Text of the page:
Mr Hogg has been an Executive Director and Chief Executive Officer since 2006. He is also a member of the Technical Committee of the Company. He joined Hutchison Whampoa (China) Limited in 2000 and has since led all aspects of the creation, implementation and management of the Company’s strategy, business and listing. This includes the creation of the Company’s start-up businesses and the acquisition and operational integration of assets that led to the formation of the Company’s China joint ventures.
Prior to joining Hutchison China, Mr Hogg spent ten years with Procter & Gamble starting in the US in Finance and then Brand Management in the Laundry and Cleaning Products Division. Mr Hogg then moved to China to manage P&G’s detergent business followed by a move to Brussels to run P&G’s global bleach business. Mr Hogg received a Bachelor’s degree in Civil Engineering from the University of Edinburgh and an MBA from the University of Tennessee.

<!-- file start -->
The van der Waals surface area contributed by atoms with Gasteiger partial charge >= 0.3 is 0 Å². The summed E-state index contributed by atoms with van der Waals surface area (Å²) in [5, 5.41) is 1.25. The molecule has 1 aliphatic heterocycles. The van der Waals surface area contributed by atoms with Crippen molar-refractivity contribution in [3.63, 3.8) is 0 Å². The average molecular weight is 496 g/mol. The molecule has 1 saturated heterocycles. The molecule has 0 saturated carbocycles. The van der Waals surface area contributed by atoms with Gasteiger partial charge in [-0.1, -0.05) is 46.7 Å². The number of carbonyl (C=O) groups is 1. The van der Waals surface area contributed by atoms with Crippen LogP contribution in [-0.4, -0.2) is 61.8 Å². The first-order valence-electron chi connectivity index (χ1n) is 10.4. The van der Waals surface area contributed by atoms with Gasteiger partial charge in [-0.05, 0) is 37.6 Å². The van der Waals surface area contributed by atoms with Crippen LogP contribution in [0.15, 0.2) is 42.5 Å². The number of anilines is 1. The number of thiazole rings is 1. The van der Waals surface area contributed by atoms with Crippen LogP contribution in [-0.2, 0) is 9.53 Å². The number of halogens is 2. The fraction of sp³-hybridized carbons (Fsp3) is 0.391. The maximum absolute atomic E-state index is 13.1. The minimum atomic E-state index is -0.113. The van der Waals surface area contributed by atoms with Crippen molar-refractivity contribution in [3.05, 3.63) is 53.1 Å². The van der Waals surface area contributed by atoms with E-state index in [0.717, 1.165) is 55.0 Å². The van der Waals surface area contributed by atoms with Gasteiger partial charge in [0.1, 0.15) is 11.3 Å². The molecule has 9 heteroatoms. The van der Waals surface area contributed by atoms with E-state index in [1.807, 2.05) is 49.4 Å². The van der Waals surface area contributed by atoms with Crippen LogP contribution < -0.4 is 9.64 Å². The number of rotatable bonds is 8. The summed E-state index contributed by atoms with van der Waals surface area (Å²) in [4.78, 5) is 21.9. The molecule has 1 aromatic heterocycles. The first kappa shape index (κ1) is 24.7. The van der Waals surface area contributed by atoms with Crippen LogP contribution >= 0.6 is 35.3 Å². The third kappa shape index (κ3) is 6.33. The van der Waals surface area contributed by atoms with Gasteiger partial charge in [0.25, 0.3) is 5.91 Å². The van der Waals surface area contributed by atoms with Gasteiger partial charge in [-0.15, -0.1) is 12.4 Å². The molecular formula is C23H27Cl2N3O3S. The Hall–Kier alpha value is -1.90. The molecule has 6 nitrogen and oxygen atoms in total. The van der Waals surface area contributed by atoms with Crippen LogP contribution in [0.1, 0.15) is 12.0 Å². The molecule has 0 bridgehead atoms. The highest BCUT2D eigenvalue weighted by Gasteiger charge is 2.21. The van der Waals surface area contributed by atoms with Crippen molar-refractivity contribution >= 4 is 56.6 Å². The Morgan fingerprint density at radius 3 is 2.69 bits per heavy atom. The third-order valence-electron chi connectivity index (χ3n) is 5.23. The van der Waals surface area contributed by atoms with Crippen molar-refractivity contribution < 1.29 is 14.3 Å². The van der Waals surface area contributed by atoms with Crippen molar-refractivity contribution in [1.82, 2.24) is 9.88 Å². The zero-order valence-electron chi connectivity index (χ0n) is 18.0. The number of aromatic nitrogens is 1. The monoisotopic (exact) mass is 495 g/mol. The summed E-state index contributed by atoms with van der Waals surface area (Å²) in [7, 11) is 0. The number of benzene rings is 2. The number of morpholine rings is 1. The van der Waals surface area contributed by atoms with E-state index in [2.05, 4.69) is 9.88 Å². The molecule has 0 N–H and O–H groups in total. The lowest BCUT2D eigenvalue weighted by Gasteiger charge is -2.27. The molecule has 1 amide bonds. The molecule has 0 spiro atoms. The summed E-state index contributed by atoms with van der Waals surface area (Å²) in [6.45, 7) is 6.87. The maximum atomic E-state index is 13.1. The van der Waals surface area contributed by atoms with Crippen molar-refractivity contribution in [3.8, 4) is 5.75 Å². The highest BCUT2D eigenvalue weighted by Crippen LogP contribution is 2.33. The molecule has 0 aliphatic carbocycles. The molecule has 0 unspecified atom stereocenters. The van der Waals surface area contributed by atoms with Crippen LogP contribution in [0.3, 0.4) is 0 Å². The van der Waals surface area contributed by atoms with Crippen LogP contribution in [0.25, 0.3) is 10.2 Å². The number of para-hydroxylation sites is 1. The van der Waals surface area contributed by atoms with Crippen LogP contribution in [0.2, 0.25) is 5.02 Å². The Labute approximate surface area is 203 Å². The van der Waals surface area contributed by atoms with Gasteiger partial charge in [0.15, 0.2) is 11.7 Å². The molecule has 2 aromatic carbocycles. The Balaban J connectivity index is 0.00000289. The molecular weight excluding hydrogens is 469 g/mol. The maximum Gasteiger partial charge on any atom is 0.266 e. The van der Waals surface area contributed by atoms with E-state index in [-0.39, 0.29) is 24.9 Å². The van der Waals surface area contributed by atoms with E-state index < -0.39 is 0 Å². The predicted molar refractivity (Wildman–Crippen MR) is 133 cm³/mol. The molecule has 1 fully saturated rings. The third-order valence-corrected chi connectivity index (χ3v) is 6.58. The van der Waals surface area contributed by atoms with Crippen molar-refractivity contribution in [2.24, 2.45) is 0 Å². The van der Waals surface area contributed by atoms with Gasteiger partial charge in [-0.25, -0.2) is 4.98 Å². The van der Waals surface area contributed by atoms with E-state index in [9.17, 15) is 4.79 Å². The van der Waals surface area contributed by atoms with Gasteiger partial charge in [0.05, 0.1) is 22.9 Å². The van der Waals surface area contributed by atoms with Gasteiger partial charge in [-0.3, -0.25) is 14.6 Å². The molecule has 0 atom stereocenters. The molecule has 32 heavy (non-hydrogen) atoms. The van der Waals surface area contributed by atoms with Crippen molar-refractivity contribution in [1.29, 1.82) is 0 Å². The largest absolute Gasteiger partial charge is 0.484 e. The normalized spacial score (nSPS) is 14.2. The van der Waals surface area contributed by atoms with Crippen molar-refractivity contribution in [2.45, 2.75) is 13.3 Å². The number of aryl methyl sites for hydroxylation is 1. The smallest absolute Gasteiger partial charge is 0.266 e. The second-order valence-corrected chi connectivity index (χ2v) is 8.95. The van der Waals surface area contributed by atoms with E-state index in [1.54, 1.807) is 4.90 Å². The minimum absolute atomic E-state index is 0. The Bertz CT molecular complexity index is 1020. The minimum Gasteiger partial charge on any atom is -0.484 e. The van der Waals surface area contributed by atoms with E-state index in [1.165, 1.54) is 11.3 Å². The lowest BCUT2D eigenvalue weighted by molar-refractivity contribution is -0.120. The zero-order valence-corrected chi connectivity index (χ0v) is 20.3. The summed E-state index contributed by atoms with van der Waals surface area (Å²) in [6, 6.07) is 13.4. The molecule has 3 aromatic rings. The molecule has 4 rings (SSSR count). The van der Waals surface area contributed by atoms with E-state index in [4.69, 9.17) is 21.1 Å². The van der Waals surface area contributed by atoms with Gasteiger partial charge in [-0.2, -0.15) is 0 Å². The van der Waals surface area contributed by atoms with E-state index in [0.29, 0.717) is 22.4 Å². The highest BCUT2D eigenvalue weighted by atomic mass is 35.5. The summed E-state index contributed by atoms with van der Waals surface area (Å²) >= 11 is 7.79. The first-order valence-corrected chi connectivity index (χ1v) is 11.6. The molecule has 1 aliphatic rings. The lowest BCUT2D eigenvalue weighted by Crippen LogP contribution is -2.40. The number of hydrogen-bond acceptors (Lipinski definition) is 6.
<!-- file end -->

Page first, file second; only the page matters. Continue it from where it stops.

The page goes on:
Dr. Su has headed all drug discovery and research since he joined, including creating our R&D strategy, the formation and growth of research platform, and the research and discovery of each and every small molecule drug candidate in the Company’s portfolio.
Prior to joining in 2005, Dr. Su spent 15 years with Pfizer’s US R&D organization. Dr. Su delivered several high quality new drug candidates during his time with Pfizer, most recently as a director in the Medicinal Chemistry Department.
He received his Ph.D. and post-doctoral fellowship in Chemistry from Harvard University under the guidance of Nobel Laureate Professor E. J. Corey, and his Bachelor’s degree in Chemistry from Fudan University in Shanghai, China.
|R & D Center Address (A):
Building 4, 720 Cailun Road
Zhangjiang Hi-Tech Park
Pudong, Shanghai, China
Postal Code: 201203, China
|Head Office Address (B):
Building 4, 917 Halei Road
Zhangjiang Hi-Tech Park
Pudong, Shanghai, China
Postal Code: 201203, China
|Tel: +86 21 2067 3000 Email: BD@hmplglobal.com|
Addresses in Chinese:
R & D Center ( A): Chinese Cai Lun Road, Zhangjiang Hi-Tech Park in Pudong New Area, Shanghai, Lane 720 (intermediate哈雷路爱迪way out), Building 4
Head Office (B): Harley Road, Zhangjiang Hi-Tech Park, Pudong New Area, China, Shanghai, Lane 917, Building 4